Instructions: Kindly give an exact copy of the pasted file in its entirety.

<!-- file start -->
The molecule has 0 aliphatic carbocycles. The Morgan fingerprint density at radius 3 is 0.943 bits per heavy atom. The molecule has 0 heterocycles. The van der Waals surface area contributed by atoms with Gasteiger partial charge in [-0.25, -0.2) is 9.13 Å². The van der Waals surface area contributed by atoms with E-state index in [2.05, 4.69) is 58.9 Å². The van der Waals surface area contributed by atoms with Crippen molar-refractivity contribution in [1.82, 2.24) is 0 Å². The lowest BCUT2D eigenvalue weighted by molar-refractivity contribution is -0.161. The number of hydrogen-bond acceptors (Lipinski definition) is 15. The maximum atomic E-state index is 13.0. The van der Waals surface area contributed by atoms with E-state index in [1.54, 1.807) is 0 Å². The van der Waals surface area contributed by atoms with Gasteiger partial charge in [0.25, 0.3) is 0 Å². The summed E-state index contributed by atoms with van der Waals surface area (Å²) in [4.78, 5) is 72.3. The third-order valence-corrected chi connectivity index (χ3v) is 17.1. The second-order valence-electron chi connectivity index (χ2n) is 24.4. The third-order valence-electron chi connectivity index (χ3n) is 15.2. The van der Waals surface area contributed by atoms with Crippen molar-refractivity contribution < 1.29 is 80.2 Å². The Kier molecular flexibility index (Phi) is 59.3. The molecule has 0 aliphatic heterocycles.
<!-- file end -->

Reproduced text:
The molecule has 0 aliphatic carbocycles. The Morgan fingerprint density at radius 3 is 0.943 bits per heavy atom. The molecule has 0 heterocycles. The van der Waals surface area contributed by atoms with Gasteiger partial charge in [-0.25, -0.2) is 9.13 Å². The van der Waals surface area contributed by atoms with E-state index in [2.05, 4.69) is 58.9 Å². The van der Waals surface area contributed by atoms with Crippen molar-refractivity contribution in [1.82, 2.24) is 0 Å². The lowest BCUT2D eigenvalue weighted by molar-refractivity contribution is -0.161. The number of hydrogen-bond acceptors (Lipinski definition) is 15. The maximum atomic E-state index is 13.0. The van der Waals surface area contributed by atoms with E-state index in [1.54, 1.807) is 0 Å². The van der Waals surface area contributed by atoms with Gasteiger partial charge in [0.25, 0.3) is 0 Å². The summed E-state index contributed by atoms with van der Waals surface area (Å²) in [4.78, 5) is 72.3. The third-order valence-corrected chi connectivity index (χ3v) is 17.1. The second-order valence-electron chi connectivity index (χ2n) is 24.4. The third-order valence-electron chi connectivity index (χ3n) is 15.2. The van der Waals surface area contributed by atoms with Crippen molar-refractivity contribution < 1.29 is 80.2 Å². The Kier molecular flexibility index (Phi) is 59.3. The molecule has 0 aliphatic heterocycles.